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Fuel Cells

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For centuries people have sought ways to power their energy needs. Burning fossil fuels, batteries, and nuclear reactions are just a few of the solutions that have been used, yet all of them have problems of waste disposal. Hydrogen fuel cells have been suggested as a clean way of providing energy. Your challenge is to create a fuel cell that generates the greatest amount of energy. You’ll need to "get gassed" with hydrogen to be successful.

Planning and Carrying Out Investigations

Fuel Cells Brochure

Fuel Cells Brochure

What is a fuel cell?

A fuel cell is a device that uses oxygen to convert chemical energy to electrical energy. The most common type of fuel cell uses hydrogen as its fuel. Fuel cells produce water and heat as byproducts, and generally have an efficiency of 40-60%. In comparison, modern gasoline car engines typically have an efficiency of 25-30%.

What is a catalyst?

A catalyst is something that speeds up a chemical reaction. In hydrogen fuel cells, the catalyst is made up of platinum nanoparticles that are coated onto a thin piece of paper. The platinum helps remove electrons from the hydrogen. These electrons can then go on to power whatever is hooked up to the fuel cell.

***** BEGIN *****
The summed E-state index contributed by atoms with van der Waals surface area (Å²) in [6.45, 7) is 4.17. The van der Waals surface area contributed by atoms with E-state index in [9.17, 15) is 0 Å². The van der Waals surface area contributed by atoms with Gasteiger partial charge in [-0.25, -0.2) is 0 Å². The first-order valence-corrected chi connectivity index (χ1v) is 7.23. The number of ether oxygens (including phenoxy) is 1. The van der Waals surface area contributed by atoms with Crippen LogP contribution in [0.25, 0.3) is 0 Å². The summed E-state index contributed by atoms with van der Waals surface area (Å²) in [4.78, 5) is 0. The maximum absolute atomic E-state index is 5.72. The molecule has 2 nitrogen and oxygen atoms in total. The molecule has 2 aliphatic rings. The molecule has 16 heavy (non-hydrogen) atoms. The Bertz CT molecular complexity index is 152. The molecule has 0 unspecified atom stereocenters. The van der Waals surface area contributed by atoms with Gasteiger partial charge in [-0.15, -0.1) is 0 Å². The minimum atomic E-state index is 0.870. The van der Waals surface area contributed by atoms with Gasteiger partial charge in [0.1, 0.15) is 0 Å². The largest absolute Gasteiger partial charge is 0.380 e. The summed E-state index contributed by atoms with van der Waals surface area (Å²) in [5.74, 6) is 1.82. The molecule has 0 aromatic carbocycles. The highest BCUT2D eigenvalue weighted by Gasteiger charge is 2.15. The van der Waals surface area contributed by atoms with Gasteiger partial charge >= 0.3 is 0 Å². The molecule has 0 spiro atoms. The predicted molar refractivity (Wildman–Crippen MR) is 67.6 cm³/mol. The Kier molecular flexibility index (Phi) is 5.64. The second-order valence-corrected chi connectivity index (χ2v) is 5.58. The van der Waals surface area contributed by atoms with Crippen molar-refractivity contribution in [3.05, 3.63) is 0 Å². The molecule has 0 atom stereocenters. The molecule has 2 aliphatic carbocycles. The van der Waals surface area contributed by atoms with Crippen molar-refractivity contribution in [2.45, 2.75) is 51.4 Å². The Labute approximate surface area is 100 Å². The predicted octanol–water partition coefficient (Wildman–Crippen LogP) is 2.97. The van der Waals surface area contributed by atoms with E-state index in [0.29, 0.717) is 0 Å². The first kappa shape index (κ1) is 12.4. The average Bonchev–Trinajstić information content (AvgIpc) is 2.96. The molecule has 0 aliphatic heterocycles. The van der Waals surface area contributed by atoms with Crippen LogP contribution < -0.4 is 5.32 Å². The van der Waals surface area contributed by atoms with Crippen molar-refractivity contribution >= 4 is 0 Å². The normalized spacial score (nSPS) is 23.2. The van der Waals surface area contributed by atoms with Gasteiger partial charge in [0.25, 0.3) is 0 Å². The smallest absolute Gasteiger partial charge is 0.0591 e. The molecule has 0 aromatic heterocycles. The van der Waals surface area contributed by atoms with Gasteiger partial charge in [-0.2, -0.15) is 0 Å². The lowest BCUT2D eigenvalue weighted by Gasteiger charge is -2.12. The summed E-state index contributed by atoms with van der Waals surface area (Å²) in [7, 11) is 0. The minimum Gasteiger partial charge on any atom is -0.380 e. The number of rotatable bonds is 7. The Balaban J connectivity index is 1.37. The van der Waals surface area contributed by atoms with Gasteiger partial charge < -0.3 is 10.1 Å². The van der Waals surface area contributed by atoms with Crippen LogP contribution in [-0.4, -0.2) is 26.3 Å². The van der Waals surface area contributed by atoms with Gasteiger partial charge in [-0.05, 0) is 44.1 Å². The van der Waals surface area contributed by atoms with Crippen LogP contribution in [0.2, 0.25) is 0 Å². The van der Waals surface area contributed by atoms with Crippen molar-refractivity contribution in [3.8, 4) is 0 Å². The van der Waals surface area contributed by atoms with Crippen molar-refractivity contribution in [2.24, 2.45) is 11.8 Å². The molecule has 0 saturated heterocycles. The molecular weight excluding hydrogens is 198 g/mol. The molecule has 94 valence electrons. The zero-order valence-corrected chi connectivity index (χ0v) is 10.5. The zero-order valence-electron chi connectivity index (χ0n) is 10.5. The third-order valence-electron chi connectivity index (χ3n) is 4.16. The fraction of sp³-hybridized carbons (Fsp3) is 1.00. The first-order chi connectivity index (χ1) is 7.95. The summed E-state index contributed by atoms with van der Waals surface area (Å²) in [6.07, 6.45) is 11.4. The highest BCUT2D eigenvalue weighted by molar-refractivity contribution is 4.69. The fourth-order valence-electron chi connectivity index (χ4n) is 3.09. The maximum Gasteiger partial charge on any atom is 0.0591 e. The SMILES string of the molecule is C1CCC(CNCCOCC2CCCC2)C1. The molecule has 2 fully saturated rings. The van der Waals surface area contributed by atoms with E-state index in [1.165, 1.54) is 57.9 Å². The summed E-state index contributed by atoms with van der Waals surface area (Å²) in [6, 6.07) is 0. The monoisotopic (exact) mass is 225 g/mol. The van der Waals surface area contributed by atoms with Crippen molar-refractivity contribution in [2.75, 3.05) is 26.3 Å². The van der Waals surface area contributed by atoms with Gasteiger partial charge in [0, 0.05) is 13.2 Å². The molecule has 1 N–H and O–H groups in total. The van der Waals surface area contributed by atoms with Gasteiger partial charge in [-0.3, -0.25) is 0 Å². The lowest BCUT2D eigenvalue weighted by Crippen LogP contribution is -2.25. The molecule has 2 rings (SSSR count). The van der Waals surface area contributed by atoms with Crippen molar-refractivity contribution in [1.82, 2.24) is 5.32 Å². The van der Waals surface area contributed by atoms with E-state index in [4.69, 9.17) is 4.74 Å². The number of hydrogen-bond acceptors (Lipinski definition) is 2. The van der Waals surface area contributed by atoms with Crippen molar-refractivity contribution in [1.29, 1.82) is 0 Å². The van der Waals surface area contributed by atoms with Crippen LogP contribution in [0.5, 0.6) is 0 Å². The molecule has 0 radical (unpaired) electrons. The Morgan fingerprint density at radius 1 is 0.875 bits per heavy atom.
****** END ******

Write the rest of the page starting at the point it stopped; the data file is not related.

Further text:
How does a fuel cell work?

A common type of fuel cell and the type that is most likely to be used to power cars in the future is the Polymer Exchange Membrane Fuel Cell, or PEMFC. Fuel cells have two sides: the anode side, which is negatively charged, and the cathode, which is positively charged. In the middle of the cell sandwiched between the anode and cathode is the Proton Exchange Membrane, or PEM. The PEM only allows positively charged ions to cross it, and blocks electrons. Hydrogen gas enters the cell from the anode side and hits the catalyst, which helps separate each hydrogen atom into an H+ ion and two elections. The H+ ion flows through the PEM and towards the cathode, where the oxygen gas atoms. The electrons flow across the circuit that they fuel cell is attached to, and meet up with the H+ ion and the oxygen on the cathode side, where they all join to make water.

What is a fuel cell stack?

Individual fuel cells only produce about 0.7 volts a piece. In order to increase the voltage produced, fuel cells can be stacked in series. This is similar to regular batteries, which are actually many different cells that are connected together.

What is the difference between a series and parallel fuel cell stack?

A series fuel stack will increase the voltage produced, but the current produced will be the same amount as one fuel cell produces. A parallel fuel stack will increase the current produced, but the voltage will remain the same.

What is the difference between voltage and current?

Voltage is the difference in charge between two points. Current is the rate at which charge moves past a given point.


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